What’s Cooking, Neighbor? Gerard Cabrol, Bistro Français
In decades past, at a time when Washington had few full-service restaurants open past midnight, visiting superstars such as the Rolling Stones and Leonard Bernstein gathered an entourage after a performance and made their way to the always lively Bistro Français on M Street. And when the city's top toques closed their own kitchens for the night, they too headed to this traditional brasserie for a plate of calf's liver with caramelized onions or fresh Dover sole.
"We were the only ones open. Now there are so many all over town," says chef and owner Gerard Cabrol, who next year celebrates 40 years in business. "They all came." Including Jean-Louis Palladin, the culinary genius who dazzled diners at his Jean-Louis at the Watergate: "He was here five night a week." What's more, the Old World decor of pressed tin, stained glass, dark wood and decorative ironwork at Bistro Français continues to transport diners to a Parisian boulevard.
That's precisely where Cabrol started his career, as a 22-year-old cook in the kitchen of the posh Plaza Athénée hotel, just off the Avenue des Champs-Élysées. For two years he worked hard and gained attention for his skills. "Then one day a man comes up to me, a hotel guest," he recalls with a smile. "He gave me a contract on the spot to come to Washington and cook at his restaurant for four times my salary at that time."
The "man" was restaurateur Blaise Gherardi, owner of Rive Gauche. A luxurious and expensive hot spot for socialites and statesman, Rive Gauche was located on the southwest corner of Wisconsin and M Streets (now occupied by Banana Republic).
But, from early on, Cabrol had plans of his own. "My idea was a rotisserie chicken restaurant," he says, explaining that self-basted birds were then a rarity. In June of 1975, he signed leases for two adjoining buildings in the 3100 block of M Street. One was the former home of Baers, a drug and sundry shop, and the other a music club, the Silver Dollar. Nearly four decades later, his menu still offers juicy, herb-marinated, spit-roasted chicken.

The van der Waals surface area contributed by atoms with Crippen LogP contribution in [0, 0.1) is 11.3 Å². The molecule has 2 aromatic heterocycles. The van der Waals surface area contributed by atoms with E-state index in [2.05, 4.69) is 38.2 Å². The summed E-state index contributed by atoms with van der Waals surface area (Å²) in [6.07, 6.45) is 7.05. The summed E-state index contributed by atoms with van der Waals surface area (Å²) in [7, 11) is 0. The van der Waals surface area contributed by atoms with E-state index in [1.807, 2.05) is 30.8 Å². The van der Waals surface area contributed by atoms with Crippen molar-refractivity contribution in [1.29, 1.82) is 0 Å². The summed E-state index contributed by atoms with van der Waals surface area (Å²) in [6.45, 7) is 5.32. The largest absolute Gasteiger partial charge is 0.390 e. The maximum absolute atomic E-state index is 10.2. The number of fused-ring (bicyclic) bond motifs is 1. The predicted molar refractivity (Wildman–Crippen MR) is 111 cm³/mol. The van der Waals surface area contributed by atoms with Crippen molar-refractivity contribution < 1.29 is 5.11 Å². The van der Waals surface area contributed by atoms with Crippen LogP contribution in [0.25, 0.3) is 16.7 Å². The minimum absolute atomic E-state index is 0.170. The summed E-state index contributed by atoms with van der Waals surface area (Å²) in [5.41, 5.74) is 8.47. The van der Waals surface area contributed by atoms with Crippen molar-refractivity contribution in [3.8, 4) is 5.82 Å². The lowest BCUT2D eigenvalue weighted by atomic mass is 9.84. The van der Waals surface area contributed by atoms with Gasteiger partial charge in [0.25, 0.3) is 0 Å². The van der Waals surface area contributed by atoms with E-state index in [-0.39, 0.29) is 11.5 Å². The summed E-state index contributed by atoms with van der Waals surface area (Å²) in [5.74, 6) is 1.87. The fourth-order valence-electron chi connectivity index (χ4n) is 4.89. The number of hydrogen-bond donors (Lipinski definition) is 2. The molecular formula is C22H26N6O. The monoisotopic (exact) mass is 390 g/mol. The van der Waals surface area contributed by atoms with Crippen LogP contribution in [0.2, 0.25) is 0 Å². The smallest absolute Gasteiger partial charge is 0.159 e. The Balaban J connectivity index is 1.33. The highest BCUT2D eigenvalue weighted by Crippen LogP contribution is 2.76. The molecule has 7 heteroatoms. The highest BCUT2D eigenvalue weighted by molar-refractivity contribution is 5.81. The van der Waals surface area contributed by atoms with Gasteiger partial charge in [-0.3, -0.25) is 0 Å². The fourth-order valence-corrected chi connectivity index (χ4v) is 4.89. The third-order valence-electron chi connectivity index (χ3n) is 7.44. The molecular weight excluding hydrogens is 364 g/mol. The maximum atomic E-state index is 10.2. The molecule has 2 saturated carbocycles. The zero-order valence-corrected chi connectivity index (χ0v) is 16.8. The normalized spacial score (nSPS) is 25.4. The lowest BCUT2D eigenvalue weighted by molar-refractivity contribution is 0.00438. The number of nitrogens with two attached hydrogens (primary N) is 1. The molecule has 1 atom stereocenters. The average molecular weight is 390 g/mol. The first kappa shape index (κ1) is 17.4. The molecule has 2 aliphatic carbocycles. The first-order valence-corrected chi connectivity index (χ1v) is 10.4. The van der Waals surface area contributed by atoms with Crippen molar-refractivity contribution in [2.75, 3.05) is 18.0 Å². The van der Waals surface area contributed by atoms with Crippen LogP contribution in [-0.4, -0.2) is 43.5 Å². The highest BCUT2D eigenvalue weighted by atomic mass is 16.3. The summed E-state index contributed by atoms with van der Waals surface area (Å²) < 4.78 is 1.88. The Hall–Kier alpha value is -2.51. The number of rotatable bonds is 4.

Far fewer stars and chefs come these days for an after-hours meal. "Business is not what it used to be," he says. But this 66-year-old avid runner is still cooking up customer favorites, such as his classic Chicken Cordon Bleu.
What's Cooking, Neighbor? visits with wine, food and entertaining professionals who work in the Georgetown area. Georgetowner dining columnist Walter Nicholls is the food critic for Arlington Magazine and a former staff writer for The Washington Post Food section.
Chicken Cordon Bleu
4 6-ounce chicken breasts
4 ounces sliced Swiss cheese
4 ounces sliced ham
2 eggs, beaten with 2 tablespoons of water
1/2 cup sifted flour, seasoned with salt and pepper
2 cups fine white breadcrumbs
3 ounces olive oil
2 ounces butter
1/4 cup chopped parsley
Salt and freshly ground pepper to taste
Place each breast between two sheets of plastic wrap. Using a meat mallet, pound out to a 1/4 inch thickness. Season both sides of the breasts with salt and pepper. Place on a work surface with the inner sides up. Using dinner plates, set up a breading station, with one plate for the seasoned flour, another for the beaten eggs and the last for the breadcrumbs. Divide the cheese and ham evenly among the four breasts and fold in half to form a flat package, making sure that all ingredients are enclosed. Carefully roll each breast in the flour, shaking off the excess, then in the egg wash and finally in the breadcrumbs. Heat the oil in a heavy bottomed skillet or fry pan over moderately high heat. Cook the chicken packages for approximately four minutes on each side until golden brown, adding the butter at a reduced temperature and basting until the cheese melts and bubbles. Serve hot, sprinkled with the chopped parsley.
Bistro Français, 3124 M St., NW